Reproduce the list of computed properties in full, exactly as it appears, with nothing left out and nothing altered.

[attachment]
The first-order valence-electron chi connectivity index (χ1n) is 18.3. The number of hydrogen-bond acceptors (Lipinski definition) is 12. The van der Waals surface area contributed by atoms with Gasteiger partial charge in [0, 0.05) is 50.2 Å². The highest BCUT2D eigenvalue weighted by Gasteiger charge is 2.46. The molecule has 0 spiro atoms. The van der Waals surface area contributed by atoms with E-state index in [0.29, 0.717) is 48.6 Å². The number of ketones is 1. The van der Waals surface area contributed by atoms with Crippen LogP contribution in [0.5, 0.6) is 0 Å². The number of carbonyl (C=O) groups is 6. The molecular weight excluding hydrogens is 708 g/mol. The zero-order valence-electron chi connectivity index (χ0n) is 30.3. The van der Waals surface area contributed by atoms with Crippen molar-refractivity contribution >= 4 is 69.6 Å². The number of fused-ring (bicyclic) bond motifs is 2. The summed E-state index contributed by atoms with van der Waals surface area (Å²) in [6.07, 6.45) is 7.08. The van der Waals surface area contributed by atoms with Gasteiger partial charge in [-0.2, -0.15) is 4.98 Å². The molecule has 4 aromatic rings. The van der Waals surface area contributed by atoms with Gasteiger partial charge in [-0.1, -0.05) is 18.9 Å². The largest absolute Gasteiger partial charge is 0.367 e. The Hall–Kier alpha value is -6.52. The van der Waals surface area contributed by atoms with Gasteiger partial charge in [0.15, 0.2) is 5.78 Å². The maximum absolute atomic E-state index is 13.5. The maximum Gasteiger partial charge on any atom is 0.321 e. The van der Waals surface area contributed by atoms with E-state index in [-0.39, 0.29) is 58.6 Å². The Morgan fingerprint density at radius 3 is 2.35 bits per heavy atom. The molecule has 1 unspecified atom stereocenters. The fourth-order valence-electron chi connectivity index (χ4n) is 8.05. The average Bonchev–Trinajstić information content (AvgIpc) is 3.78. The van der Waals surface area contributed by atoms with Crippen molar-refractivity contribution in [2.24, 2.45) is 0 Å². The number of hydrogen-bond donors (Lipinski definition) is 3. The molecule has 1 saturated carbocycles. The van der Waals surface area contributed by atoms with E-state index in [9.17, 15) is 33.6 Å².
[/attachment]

The first-order valence-electron chi connectivity index (χ1n) is 18.3. The number of hydrogen-bond acceptors (Lipinski definition) is 12. The van der Waals surface area contributed by atoms with Gasteiger partial charge in [0, 0.05) is 50.2 Å². The highest BCUT2D eigenvalue weighted by Gasteiger charge is 2.46. The molecule has 0 spiro atoms. The van der Waals surface area contributed by atoms with E-state index in [0.29, 0.717) is 48.6 Å². The number of ketones is 1. The van der Waals surface area contributed by atoms with Crippen LogP contribution in [0.5, 0.6) is 0 Å². The number of carbonyl (C=O) groups is 6. The molecular weight excluding hydrogens is 708 g/mol. The zero-order valence-electron chi connectivity index (χ0n) is 30.3. The van der Waals surface area contributed by atoms with Crippen molar-refractivity contribution >= 4 is 69.6 Å². The number of fused-ring (bicyclic) bond motifs is 2. The summed E-state index contributed by atoms with van der Waals surface area (Å²) in [6.07, 6.45) is 7.08. The van der Waals surface area contributed by atoms with Gasteiger partial charge in [-0.2, -0.15) is 4.98 Å². The molecule has 4 aromatic rings. The van der Waals surface area contributed by atoms with Gasteiger partial charge in [-0.1, -0.05) is 18.9 Å². The largest absolute Gasteiger partial charge is 0.367 e. The Hall–Kier alpha value is -6.52. The van der Waals surface area contributed by atoms with Gasteiger partial charge in [0.15, 0.2) is 5.78 Å². The maximum absolute atomic E-state index is 13.5. The maximum Gasteiger partial charge on any atom is 0.321 e. The van der Waals surface area contributed by atoms with E-state index in [-0.39, 0.29) is 58.6 Å². The Morgan fingerprint density at radius 3 is 2.35 bits per heavy atom. The molecule has 1 unspecified atom stereocenters. The fourth-order valence-electron chi connectivity index (χ4n) is 8.05. The average Bonchev–Trinajstić information content (AvgIpc) is 3.78. The van der Waals surface area contributed by atoms with Crippen molar-refractivity contribution in [2.24, 2.45) is 0 Å². The number of hydrogen-bond donors (Lipinski definition) is 3. The molecule has 1 saturated carbocycles. The van der Waals surface area contributed by atoms with E-state index in [9.17, 15) is 33.6 Å².